“I want to see the Games create an ever-lasting legacy which recognises the fact that, as a country, we have gone on a journey… We have to look at the positives from our history which show that we are all united. We all are one people.”
Birmingham made for the perfect choice of host city for the Games. Its rich diversity has been captured throughout the coverage, from the opening ceremony, the presenters, the music etc. Everyone has been included and represented.
There’s a lot that businesses can learn from these Games. Success factors being one of them. Birmingham 2022 is going to be measured by its legacy and the equality, diversity and inclusion priorities are leading this:
- Developing a workforce reflective of the West Midlands (View the Games latest workforce diversity data here)
- Delivering a highly accessible and inclusive Games
- Creating a fair, supportive, and open culture throughout the Games’ delivery
- Connecting communities to the Games through engagement and participation
- Educating and developing our shared understanding on issues of inequality
The Commonwealth Stories podcast is very much worth a listen: https://podfollow.com/commonwealthstories/view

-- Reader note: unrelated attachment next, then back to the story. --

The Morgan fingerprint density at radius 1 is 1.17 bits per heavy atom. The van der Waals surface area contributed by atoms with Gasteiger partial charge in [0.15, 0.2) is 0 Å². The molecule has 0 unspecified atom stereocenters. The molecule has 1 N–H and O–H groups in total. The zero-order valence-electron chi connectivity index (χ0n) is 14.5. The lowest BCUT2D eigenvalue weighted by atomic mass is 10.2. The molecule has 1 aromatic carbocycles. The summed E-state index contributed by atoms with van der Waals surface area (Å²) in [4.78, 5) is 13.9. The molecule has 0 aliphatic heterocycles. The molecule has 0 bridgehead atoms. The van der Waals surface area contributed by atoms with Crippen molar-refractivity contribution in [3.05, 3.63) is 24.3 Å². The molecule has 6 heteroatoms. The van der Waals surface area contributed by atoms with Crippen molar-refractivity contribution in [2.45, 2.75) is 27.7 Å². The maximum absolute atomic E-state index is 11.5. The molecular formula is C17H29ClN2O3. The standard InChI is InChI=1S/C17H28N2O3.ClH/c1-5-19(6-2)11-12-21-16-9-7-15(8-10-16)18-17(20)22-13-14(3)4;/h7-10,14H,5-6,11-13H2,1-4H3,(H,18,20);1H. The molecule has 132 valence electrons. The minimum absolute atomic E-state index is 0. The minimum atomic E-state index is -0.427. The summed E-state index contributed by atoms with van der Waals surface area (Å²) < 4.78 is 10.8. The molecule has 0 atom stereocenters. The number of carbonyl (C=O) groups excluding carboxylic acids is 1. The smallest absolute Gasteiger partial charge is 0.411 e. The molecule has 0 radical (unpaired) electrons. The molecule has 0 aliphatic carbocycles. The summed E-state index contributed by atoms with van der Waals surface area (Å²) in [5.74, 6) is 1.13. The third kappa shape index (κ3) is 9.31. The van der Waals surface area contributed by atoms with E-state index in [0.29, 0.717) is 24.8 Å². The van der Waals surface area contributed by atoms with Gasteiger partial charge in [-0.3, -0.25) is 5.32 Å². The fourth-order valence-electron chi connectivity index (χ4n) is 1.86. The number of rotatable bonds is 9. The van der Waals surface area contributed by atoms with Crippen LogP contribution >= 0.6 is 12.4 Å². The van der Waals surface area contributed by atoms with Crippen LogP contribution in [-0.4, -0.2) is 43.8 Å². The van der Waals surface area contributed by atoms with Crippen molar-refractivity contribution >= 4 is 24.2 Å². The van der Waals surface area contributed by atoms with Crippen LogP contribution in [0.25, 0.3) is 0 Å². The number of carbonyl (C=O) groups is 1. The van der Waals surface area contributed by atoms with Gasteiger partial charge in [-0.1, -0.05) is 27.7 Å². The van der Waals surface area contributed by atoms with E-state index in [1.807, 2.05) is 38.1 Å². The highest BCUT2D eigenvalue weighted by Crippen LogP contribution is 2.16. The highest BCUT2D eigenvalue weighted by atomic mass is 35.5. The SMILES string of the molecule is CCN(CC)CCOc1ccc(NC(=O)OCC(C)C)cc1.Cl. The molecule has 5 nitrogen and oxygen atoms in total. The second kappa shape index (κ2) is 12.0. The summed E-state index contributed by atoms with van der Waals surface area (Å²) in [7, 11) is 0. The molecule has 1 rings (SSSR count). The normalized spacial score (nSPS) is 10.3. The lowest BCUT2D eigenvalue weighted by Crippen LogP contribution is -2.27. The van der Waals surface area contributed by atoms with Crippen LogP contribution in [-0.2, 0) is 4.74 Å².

The same applies here as with the football, if children grow up seeing people like themselves included and represented, they grow up knowing it’s an option for them.
So, moving away from sports now. Let’s talk about the recruitment market. As expected, things (not the weather) have cooled for the summer. This is the way every year, there are always fewer jobs being advertised as people buckle up to get through the annual leave-taking season.
With the cooling, you’d think the stats for candidate availability would be looking slightly more favourable. But, no, as the number of jobs being posted has cooled, so has the number of people looking for a role over the summer.
However, if you are preparing to recruit, now is a good time to get a job out there as there is less competition.
Starting salaries had been going up and up as competition to secure candidates has been fierce. However, that has eased slightly. I’ll be interested to see how this progresses though with the pressure of inflation and the cost-of-living crisis.
Neil Carberry, Chief Executive of the REC, has commented that “… we are likely to be past the peak of the post-pandemic hiring spree.” He also went on to say that “Whether we will see the market settle at close to normal levels, or see a slowdown, is unpredictable at this point.”
I would say the main takeaway here is that we can expect our usual September surge in jobs coming to the market and that it would be advisable to start advertising now rather than wait so you can try and beat the rush for the limited number of candidates.
Summer holidays and temp cover
How is your summer holiday season going? If you are finding you are short staffed or struggling with workload/projects etc, through annual leave-taking or sickness etc, remember that we provide a temporary worker service.